An Initial Public Offering (IPO), also known as a ‘float or ‘going public”, is the initial sale of a private company’s stock to the public before it lists on the stock exchange. In the six months between February and July 2015, a total of 28 companies listed on the Australian Securities Exchange (ASX).
The primary reason for a private company to go through the initial public offer in order to list on the stock market is to raise capital. The proceeds raised from the offer are mostly used to expand the business or to fund future operations. Being publicly listed on the stock market offers numerous advantages for a business as it facilitates access to funding now and in the future, often increases the value of the business, increases liquidity for existing shareholders and it boosts publicity for the brand. Raising capital on the stock market can assist a company in the purchase of other companies (‘acquisitions’), paying off debt, or simply raising working capital in order to expand the business.
Whilst ‘going public’ provides many benefits for a company, there may also be disadvantages or hurdles. Compared to a private company, a listed company will likely have higher accounting, legal, administration, and marketing costs of which many are ongoing. A company that decides to raise capital runs a risk that the required funding threshold is not reached. There will also be an ongoing requirement to adequately disclose financial and business information in a timely manner. Therefore a company needs to assess carefully if it is worth ‘go public’.
An IPO in Australia can be offered in one or more of the following scenarios:
Typically, IPO’s are directed at Sophisticated or Professional Investors. To qualify as a sophisticated investor an investor must provide a certificate from their accountant indicating that they satisfy all requirements, dated within the last 6 months. Likewise, to qualify as a professional investor, an investor must prove that they have a financial services licence or control gross assets of at least $10 million. In some instances, the IPO may consist of several offers.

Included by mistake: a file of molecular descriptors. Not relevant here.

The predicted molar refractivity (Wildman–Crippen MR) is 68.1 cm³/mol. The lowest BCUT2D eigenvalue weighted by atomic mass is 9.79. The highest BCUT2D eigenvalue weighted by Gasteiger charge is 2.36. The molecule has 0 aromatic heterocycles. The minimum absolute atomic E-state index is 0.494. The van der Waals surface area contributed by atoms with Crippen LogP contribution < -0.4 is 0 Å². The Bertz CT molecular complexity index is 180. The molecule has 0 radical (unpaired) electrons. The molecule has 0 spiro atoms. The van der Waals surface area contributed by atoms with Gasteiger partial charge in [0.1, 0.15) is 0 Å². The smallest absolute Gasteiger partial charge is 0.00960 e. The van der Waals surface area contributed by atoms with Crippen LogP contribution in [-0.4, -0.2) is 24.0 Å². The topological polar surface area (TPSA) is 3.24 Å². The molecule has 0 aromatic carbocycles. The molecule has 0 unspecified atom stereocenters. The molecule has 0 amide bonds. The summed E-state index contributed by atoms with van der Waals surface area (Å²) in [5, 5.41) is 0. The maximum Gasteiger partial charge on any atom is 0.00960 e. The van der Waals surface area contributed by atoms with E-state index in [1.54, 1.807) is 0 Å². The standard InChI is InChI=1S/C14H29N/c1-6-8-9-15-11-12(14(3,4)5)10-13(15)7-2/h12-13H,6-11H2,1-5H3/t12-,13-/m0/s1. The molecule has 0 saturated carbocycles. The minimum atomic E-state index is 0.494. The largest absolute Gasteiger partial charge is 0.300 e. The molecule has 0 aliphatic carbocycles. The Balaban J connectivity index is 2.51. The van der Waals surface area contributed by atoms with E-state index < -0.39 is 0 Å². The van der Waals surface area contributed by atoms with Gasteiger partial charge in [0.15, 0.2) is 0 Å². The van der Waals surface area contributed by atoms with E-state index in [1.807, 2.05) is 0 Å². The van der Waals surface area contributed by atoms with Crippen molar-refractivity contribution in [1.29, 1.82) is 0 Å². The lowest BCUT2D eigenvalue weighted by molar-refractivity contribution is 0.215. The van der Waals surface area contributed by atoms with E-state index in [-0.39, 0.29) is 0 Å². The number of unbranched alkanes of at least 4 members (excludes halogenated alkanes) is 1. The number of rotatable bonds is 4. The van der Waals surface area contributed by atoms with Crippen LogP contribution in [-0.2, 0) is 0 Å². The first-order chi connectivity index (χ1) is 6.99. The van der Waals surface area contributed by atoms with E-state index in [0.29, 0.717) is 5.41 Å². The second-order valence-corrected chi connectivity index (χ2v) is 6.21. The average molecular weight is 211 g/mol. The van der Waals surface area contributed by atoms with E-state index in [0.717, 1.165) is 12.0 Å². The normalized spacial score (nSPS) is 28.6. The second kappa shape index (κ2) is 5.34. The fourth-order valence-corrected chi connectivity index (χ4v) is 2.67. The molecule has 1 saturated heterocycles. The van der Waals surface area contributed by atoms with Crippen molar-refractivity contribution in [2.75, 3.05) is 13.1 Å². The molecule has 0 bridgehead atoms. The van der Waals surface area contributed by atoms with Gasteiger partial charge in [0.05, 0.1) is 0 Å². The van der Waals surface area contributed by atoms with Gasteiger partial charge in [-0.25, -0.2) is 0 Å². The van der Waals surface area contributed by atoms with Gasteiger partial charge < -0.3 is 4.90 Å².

In order to participate in an IPO your broker needs to have an allocation for the specific offer. Each IPO generally involves one or more investment banks, lead managers and brokers who handle the capital raising. You need to enquire directly with the company or the broker if you have access to the IPO or if you are eligible to participate.
As part of the IPO process, a company is required to release a Prospectus. The prospectus will provide all the details about the company required for investors to make informed investment decisions, such as financial information, company-related risks, and hurdles, or any information relevant to the matter.
Once an investor has completed their research and decided the IPO is worth investing in, they can choose to put forward and offer, but only if they qualify under one or more of the offer scenarios mentioned earlier.
Once the company has received all offers from eligible investors, it commences the process known as the bookbuild. The completion of the bookbuild will inform investors on how many shares they have been allocated and at what price. Following the bookbuild process and upon completion of all regulatory steps, the company will eventually list on the secondary market or also known as the stock market, where its shares can be bought or sold by the general public.
Wise-owl’s weekly series called ‘Float Watch’ provides independent coverage of IPO’s on the Australian Securities Exchange. The aim is to condense the 300-page prospectus into a concise one-page analysis that every retail investor can understand. Each report receives a numerical rating out of five which gives the reader an understanding of the outlook of the respective IPO. Our subscribers can log on to the portal to view all present and past ‘Float Watch’ reports. If you are not a subscriber, please feel free to sign up for a free trial or call 1300 306 308 for more information about IPOs.